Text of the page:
Health

Food safety: Why going to your supermarket may be more dangerous than you think

Oct. 11, 2012 at 7:34 AM ET

Melissa Lee’s 10-month-old daughter, Ruby, became desperately ill last year after eating ground turkey tainted with salmonella. She was just one of 48 million Americans sickened by tainted food last year. Three thousand died. Ruby recovered, though doctors say she may have some lasting effects.

“You shouldn’t have to worry that what you’re eating is going to kill you,” Lee told NBC senior investigative correspondent Lisa Myers.

The U.S. Food and Drug Administration, the agency responsible for food safety, actually inspects only 6 percent of food facilities in this country. Most food safety inspections are done by private companies hired by the food industry, and according to an investigation by Bloomberg Markets magazine, in too many cases they've failed to stop illnesses and deaths.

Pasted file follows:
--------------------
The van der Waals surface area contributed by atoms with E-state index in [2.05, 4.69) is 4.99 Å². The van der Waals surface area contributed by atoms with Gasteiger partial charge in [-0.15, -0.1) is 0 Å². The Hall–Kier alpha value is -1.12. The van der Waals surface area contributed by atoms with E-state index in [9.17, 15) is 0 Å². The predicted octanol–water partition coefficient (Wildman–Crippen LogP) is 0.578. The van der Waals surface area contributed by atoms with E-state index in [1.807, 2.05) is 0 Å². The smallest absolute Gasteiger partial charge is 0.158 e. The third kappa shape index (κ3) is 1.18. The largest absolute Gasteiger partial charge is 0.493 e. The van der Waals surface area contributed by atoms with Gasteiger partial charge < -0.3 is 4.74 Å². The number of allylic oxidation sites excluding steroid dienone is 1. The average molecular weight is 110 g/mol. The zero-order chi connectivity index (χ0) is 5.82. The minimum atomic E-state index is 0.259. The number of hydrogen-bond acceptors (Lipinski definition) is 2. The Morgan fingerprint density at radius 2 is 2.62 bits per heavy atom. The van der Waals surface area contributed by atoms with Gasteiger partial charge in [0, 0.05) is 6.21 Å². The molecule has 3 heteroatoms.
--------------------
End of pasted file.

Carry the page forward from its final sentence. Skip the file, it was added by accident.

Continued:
“We found case after case where private inspectors were going in and saying everything was fine and great even as people were dying or right before they died, which shows there is something wrong with the system,” says Stephanie Armour of Bloomberg Markets magazine.

More about food safety:

Peanut butter plant tests positive for salmonella; recall widens

Moldy applesauce repackaged by school lunch supplier

Grieving pet owners take jerky treat fight to stores

Ground turkey tied to salmonella death

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